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It's a smash hit.............or at least so I predict.

I saw this newly commissioned opera Sunday afternoon (its 2nd performance). I was thrilled and captivated. The music is goregous, the poetic libretto sublime, the sets stunning, the philosophical meaning profound, the story rivetting, and the singers were fantastic (especially Kate Lindsey as the grown Amelia). This is the first opera that Speight Jenkins has produced in his illustrious 25 years career as General Director of the Seattle Opera. Kudos to this brilliant man who was willing to take such a risk. IMO, he can be proud.

Judging by the audience's reaction when the curtain went down (and the reactions of the crowded Q&A session afterwards), I'm not alone in thinking that a superb piece of new art has just seen the light of day. For those of us who are old enough to have lived through the Vietnam War era, this new opera is particularly moving. New operas don't come along very often, and even fewer last......I think Seattle's new opera "Amelia" just might be in that rarified company (composer = Daron Aric Hagen; director = Stephen Wadsworth; Libretto by Gardner McFall; designer = Thomas Lynch; conductor = Gerard Schwarz)

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I am going Saturday night, will try to take notes...

Hold on to your hat.....you will be going on an emotional roller-coaster: from deep sadness and shock to the elation of the human spirit unbounded. It brings tears to my eyes just thinking about it (I've been twice now and will go again next week).

P.S. And don't worry about the complexity of the plot (especially the shifting of time periods) like I did when I read the synopsis before the performance. It is all quite easy to follow in actual practise (of course reading the program can only help).

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saw this Saturday night. Dramatically I really enjoyed the book, with the layered themes of flight, humanity's tug of war between adventure / risk vs safety / familiarity, the greek myth of Icarus, and the main character's name sake Amelia Earhart. The set and lighting design were finely excuted, and the scenes in Vietnam were great.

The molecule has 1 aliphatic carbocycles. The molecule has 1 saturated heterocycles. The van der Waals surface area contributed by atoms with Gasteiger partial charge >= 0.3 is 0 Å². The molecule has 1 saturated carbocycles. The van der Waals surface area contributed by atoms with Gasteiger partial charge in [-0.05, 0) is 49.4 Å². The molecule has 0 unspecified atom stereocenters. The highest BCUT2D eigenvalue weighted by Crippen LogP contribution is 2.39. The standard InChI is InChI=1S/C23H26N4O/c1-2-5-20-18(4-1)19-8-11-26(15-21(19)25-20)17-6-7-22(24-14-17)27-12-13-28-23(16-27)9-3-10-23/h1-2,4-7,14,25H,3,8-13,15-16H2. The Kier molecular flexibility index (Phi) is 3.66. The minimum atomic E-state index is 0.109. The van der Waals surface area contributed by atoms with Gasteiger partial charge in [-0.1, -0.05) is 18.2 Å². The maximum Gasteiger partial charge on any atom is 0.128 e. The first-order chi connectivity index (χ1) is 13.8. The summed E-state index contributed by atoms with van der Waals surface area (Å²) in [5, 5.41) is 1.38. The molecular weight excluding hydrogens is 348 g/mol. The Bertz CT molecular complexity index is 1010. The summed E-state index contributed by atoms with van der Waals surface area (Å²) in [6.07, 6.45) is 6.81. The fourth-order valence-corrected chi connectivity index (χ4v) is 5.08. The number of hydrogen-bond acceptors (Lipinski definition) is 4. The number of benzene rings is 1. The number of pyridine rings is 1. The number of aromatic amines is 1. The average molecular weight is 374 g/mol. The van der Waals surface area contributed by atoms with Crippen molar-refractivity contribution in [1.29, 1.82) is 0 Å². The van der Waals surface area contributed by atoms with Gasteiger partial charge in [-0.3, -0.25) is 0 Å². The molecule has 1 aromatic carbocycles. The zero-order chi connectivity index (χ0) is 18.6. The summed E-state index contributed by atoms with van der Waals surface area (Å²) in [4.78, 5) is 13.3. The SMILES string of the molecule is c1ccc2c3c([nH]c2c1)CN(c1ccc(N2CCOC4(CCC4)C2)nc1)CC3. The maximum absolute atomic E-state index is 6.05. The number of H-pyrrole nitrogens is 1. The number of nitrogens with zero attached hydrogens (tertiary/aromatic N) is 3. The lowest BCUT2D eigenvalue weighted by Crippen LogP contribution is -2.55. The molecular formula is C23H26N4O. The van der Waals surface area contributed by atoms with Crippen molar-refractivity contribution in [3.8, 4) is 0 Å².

What worked less for me was the music and the libretto. I am not a fan of late 20th century genre of opera, so I am probably the worst person to evaluate it. Behind me, a gentleman commented that the music never rose above the paint by numbers movie soundtrack that one forgets as soon as one leaves the theatre. Perhaps it would have been better if a more melodious composer were in charge. If the music is going to resemble a movie sound track, I would have had Ennio Moriccone, or Patrick Doyle. But I'm sure they're a little rich for Seattle Opera's blood.

I would have liked this story better with a traditional rhyming libretto. Much of the libretto was banal and I was disappointed. The vietnamese was well sung (I took conversational vietnamese, so I understand a little). That said, English never sounds as good in the Opera genre as Italian. Something about the way the romance language rolls when sung...

Often the opera told multiple stories in the same scene with time shifting (there is a dramaturge word for this, but it escapes me) but I found it confusing, and it was over used, and not always necessary.

One niggling problem with suspension of disbelief / dramatic license: the "mad scene" is sung with the wife entering the husband's workplace, where he is involved in top secret planning. No way in hell she would be allowed inside, such places are guarded by multiple stops with security guards, screening with badges, etc.

The book would have worked great as a drama on broadway, I'm hoping Tony Kushner or Terrance McNally takes it on at some point. The themes are fascinating, the staging was brilliant, but the libretto and music were uninspired. JMTC.